[texhax] [TeXhax] Latex: dumbing down ?

Reinhard Kotucha reinhard.kotucha at web.de
Sun Sep 3 05:37:17 CEST 2006

>>>>> "Philip" == Philip TAYLOR <P.Taylor at Rhul.Ac.Uk> writes:

  > and Reinhard Kotucha wrote :

  >> There are two points:
  >> 1.  It is pretty counterproductive to try to convince a LaTeX
  >> user who almost finished his work and has a question about a
  >> minor formatting detail to throw away everything and start from
  >> scratch using plain TeX.

  > In complete agreement.

It would be nice if John can agree too.

  >> 2.  Even worse, convincing people to insert plain TeX code into
  >> LaTeX files is misleading.  It simply doesn't work.  Did you look
  >> at the definition of \@ifundefined?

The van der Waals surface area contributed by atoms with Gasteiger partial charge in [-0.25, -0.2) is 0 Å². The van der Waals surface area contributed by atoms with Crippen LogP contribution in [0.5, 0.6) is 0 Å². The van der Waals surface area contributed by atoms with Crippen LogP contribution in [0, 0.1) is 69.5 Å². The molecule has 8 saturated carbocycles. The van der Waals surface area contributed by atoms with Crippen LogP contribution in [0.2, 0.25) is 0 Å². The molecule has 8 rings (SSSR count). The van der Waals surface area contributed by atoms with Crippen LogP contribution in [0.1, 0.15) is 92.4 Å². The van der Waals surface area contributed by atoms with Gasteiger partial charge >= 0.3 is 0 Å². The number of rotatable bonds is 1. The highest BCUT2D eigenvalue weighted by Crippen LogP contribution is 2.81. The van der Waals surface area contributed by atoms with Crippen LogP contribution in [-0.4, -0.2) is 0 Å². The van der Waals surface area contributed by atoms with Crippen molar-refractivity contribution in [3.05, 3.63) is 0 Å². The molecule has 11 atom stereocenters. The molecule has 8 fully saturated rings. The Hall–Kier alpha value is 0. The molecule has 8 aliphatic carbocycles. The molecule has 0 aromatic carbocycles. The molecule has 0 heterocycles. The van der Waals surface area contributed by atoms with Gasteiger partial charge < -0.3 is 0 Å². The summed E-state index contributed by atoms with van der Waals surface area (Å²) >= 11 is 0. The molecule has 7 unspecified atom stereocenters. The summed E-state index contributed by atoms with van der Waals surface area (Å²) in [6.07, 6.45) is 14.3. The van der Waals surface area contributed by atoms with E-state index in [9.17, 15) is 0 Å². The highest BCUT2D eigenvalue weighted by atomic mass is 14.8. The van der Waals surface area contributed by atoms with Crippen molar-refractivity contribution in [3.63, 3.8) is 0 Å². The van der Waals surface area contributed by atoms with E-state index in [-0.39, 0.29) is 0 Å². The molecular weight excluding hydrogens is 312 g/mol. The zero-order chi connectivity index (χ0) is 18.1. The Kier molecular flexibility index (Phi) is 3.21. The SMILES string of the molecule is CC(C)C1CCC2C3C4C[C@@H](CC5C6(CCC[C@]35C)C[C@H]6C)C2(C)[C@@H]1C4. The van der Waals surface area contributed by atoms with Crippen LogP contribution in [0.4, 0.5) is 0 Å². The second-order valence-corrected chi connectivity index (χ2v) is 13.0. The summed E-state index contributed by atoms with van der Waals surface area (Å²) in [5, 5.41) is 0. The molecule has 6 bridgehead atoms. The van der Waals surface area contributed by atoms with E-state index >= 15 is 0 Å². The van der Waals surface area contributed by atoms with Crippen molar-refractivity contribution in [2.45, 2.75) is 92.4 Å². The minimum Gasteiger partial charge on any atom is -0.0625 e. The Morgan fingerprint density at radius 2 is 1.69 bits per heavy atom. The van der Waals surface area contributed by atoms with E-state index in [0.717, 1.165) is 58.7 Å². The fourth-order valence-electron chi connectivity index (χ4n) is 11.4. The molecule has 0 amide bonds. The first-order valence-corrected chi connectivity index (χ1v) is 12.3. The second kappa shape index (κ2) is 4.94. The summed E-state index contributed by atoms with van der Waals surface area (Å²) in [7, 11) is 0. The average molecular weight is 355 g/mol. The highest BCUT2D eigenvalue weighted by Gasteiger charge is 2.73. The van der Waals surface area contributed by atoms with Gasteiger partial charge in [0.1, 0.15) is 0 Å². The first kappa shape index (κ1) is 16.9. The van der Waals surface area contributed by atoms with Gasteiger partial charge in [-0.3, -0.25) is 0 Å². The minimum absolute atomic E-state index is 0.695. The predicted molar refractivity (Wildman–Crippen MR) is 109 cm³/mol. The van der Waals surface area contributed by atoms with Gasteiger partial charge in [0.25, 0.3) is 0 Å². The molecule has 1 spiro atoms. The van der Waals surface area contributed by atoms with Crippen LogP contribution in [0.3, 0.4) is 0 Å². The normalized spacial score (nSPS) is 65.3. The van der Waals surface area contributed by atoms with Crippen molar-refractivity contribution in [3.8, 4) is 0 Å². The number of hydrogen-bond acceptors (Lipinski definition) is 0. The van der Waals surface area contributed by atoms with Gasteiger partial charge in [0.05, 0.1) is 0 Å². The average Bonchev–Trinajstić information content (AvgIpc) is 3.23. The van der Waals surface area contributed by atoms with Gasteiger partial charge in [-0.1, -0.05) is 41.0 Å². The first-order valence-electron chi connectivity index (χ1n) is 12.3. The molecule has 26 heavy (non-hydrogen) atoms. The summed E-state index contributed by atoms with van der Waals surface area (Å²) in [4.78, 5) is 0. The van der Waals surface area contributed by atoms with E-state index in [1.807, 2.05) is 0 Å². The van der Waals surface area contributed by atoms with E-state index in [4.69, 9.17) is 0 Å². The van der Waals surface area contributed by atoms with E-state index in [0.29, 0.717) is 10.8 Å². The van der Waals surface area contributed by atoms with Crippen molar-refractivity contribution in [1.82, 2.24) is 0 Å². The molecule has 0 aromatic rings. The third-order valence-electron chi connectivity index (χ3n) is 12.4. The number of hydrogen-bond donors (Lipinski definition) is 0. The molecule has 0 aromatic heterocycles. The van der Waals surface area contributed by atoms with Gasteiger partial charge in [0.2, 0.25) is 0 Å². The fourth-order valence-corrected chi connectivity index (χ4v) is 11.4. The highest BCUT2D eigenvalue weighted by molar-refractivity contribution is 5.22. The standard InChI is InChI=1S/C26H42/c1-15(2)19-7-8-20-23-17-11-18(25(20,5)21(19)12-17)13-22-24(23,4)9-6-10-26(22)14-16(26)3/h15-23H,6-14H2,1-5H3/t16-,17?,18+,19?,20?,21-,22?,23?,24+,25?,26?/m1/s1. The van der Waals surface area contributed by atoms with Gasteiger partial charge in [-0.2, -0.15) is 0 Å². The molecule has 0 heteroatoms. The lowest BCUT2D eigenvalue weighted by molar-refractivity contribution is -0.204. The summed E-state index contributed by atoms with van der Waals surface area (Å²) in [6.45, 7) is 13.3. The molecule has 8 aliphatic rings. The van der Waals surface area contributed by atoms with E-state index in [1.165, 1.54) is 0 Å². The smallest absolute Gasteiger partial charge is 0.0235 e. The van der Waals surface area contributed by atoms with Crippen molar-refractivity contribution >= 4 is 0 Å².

> It /does/ work, if you know what you are doing (I know no other
  > way of using LaTeX); and no, I don't recall ever looking into the
  > innards of \@undefined, but I /do/ look into the innards of
  > anything/everything I need to hack, and then base my Initex or
  > Plain TeX additions on what I have learned.

Let me explain why I think that LateX and plain tex cannot be
combined and why I use \@ifundefined as an example.

The definition of \@ifundefined is

    \expandafter \ifx \csname #1\endcsname \relax \expandafter
    \@firstoftwo \else \expandafter \@secondoftwo \fi

Hence, if someone says \@ifundefined{foo}{}{} and tries later
\ifx\foo\undefined this will always succeed because \@ifundefined sets
undefined cotrol sequences to \relax.  

You cannot safely use \ifx in LaTeX.


Reinhard Kotucha			              Phone: +49-511-4592165
Marschnerstr. 25
D-30167 Hannover	                      mailto:reinhard.kotucha at web.de
Microsoft isn't the answer. Microsoft is the question, and the answer is NO.

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